Old Age Security Canada: Ottawa Poised To Issue Firm Decision On Raising OAS Age In 2012 Federal Budget
OTTAWA - The federal government is poised to issue a firm policy direction on Old Age Security in the upcoming budget centred around raising the age when retirees can start to collect.
Several government sources now say the budget will lay out a path forward, rather than launch a national conversation or policy paper on proposed changes despite considerable discomfort within the Conservative caucus on OAS changes.
"We have to take action right now to make sure that there are OAS funds there for seniors, not just for today's seniors, but for the seniors of the future," Human Resources Minister Diane Finley said Wednesday during Question Period.
"If we don't take action now, there may not even be an OAS system for the future."
The leading option is to increase the age of eligibility from 67 from 65 — an option Prime Minister Stephen Harper has publicly confirmed is under consideration.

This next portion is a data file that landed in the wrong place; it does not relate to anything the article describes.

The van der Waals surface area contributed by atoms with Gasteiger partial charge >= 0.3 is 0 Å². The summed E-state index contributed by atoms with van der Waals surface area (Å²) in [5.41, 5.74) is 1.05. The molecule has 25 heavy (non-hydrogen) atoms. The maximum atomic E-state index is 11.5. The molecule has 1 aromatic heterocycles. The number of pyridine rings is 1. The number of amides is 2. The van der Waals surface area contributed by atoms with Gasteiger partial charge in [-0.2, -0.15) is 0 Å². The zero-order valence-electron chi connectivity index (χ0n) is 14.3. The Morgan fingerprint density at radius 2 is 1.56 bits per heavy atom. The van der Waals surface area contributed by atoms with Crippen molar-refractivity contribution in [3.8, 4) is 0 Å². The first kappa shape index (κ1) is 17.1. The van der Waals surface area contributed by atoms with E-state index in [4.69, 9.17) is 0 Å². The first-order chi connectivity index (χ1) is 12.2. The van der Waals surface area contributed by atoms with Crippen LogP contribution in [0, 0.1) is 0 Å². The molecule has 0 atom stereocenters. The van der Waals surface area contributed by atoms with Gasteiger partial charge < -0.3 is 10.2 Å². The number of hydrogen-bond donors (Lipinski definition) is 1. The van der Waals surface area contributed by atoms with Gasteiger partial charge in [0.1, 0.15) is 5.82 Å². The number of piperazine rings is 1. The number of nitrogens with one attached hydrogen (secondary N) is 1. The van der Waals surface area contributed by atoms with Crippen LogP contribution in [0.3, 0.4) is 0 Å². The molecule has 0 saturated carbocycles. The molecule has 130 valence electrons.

The plan is to phase in the changes slowly and begin the process in a few years. One leading possibility — as uttered vaguely by Finance Minister Jim Flaherty last week and then retracted — is to start phasing in the increase in age in 2020, and make the change over five years.
Under that scenario, anyone now aged 57 or older would not be affected.
The OAS changes will likely be packaged together with cuts to public service pension packages, sources said.
But another option touted repeatedly by many experts is to change the clawback provisions so that richer recipients have to start paying back the benefit at lower levels of income.
That option is on the backburner, at least for now, government sources say.
Bureaucrats from several departments have been working on reform options for months, but officials insist that final decisions have yet to be made.